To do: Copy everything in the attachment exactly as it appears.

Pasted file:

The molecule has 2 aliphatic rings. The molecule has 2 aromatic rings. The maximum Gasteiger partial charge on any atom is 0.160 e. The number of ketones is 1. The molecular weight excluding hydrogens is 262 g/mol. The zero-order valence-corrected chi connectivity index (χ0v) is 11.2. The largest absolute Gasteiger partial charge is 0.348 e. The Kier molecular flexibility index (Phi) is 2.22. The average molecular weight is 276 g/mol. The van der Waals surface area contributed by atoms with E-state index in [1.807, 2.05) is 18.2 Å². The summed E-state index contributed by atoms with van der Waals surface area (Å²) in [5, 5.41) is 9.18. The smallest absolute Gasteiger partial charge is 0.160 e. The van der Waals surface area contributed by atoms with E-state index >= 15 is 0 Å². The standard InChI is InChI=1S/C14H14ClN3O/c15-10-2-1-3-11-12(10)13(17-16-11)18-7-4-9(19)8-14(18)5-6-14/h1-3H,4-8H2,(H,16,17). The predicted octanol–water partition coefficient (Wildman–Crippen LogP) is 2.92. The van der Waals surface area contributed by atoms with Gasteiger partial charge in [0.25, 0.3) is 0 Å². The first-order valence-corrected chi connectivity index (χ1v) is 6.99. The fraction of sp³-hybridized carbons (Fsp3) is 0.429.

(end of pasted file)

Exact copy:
The molecule has 2 aliphatic rings. The molecule has 2 aromatic rings. The maximum Gasteiger partial charge on any atom is 0.160 e. The number of ketones is 1. The molecular weight excluding hydrogens is 262 g/mol. The zero-order valence-corrected chi connectivity index (χ0v) is 11.2. The largest absolute Gasteiger partial charge is 0.348 e. The Kier molecular flexibility index (Phi) is 2.22. The average molecular weight is 276 g/mol. The van der Waals surface area contributed by atoms with E-state index in [1.807, 2.05) is 18.2 Å². The summed E-state index contributed by atoms with van der Waals surface area (Å²) in [5, 5.41) is 9.18. The smallest absolute Gasteiger partial charge is 0.160 e. The van der Waals surface area contributed by atoms with E-state index >= 15 is 0 Å². The standard InChI is InChI=1S/C14H14ClN3O/c15-10-2-1-3-11-12(10)13(17-16-11)18-7-4-9(19)8-14(18)5-6-14/h1-3H,4-8H2,(H,16,17). The predicted octanol–water partition coefficient (Wildman–Crippen LogP) is 2.92. The van der Waals surface area contributed by atoms with Gasteiger partial charge in [0.25, 0.3) is 0 Å². The first-order valence-corrected chi connectivity index (χ1v) is 6.99. The fraction of sp³-hybridized carbons (Fsp3) is 0.429.